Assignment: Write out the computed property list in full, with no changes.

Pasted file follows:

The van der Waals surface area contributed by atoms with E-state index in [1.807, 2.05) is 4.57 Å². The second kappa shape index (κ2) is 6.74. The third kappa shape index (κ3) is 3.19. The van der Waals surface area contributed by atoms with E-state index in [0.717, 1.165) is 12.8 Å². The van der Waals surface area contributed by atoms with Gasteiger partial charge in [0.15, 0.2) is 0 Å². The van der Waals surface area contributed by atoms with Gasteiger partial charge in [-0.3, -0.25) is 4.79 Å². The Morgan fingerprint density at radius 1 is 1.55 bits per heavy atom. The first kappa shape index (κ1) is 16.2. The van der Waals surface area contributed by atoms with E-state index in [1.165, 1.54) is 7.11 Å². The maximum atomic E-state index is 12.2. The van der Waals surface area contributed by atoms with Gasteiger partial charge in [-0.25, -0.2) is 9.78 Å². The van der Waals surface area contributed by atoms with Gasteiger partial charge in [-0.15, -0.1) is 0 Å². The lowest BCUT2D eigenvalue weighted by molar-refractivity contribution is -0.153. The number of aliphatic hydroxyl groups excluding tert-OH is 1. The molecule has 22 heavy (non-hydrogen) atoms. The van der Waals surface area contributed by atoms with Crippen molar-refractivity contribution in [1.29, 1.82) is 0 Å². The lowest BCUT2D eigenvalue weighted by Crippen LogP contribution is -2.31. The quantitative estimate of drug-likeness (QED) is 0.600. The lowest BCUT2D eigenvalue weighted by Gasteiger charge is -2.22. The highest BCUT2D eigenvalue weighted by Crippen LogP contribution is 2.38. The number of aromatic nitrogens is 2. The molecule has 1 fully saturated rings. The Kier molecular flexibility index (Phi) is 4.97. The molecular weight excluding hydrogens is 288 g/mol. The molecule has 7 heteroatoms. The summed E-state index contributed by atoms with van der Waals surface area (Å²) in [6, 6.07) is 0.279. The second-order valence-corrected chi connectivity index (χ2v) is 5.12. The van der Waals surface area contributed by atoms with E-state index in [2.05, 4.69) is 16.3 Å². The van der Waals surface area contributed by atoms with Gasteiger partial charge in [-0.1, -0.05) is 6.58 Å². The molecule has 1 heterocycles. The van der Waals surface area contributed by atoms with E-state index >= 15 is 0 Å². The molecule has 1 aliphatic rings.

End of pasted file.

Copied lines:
The van der Waals surface area contributed by atoms with E-state index in [1.807, 2.05) is 4.57 Å². The second kappa shape index (κ2) is 6.74. The third kappa shape index (κ3) is 3.19. The van der Waals surface area contributed by atoms with E-state index in [0.717, 1.165) is 12.8 Å². The van der Waals surface area contributed by atoms with Gasteiger partial charge in [0.15, 0.2) is 0 Å². The van der Waals surface area contributed by atoms with Gasteiger partial charge in [-0.3, -0.25) is 4.79 Å². The Morgan fingerprint density at radius 1 is 1.55 bits per heavy atom. The first kappa shape index (κ1) is 16.2. The van der Waals surface area contributed by atoms with E-state index in [1.165, 1.54) is 7.11 Å². The maximum atomic E-state index is 12.2. The van der Waals surface area contributed by atoms with Gasteiger partial charge in [-0.25, -0.2) is 9.78 Å². The van der Waals surface area contributed by atoms with Gasteiger partial charge in [-0.15, -0.1) is 0 Å². The lowest BCUT2D eigenvalue weighted by molar-refractivity contribution is -0.153. The number of aliphatic hydroxyl groups excluding tert-OH is 1. The molecule has 22 heavy (non-hydrogen) atoms. The van der Waals surface area contributed by atoms with Crippen molar-refractivity contribution in [1.29, 1.82) is 0 Å². The lowest BCUT2D eigenvalue weighted by Crippen LogP contribution is -2.31. The quantitative estimate of drug-likeness (QED) is 0.600. The lowest BCUT2D eigenvalue weighted by Gasteiger charge is -2.22. The highest BCUT2D eigenvalue weighted by Crippen LogP contribution is 2.38. The number of aromatic nitrogens is 2. The molecule has 1 fully saturated rings. The Kier molecular flexibility index (Phi) is 4.97. The molecular weight excluding hydrogens is 288 g/mol. The molecule has 7 heteroatoms. The summed E-state index contributed by atoms with van der Waals surface area (Å²) in [6, 6.07) is 0.279. The second-order valence-corrected chi connectivity index (χ2v) is 5.12. The van der Waals surface area contributed by atoms with E-state index in [2.05, 4.69) is 16.3 Å². The van der Waals surface area contributed by atoms with Gasteiger partial charge in [-0.1, -0.05) is 6.58 Å². The molecule has 1 heterocycles. The van der Waals surface area contributed by atoms with E-state index >= 15 is 0 Å². The molecule has 1 aliphatic rings.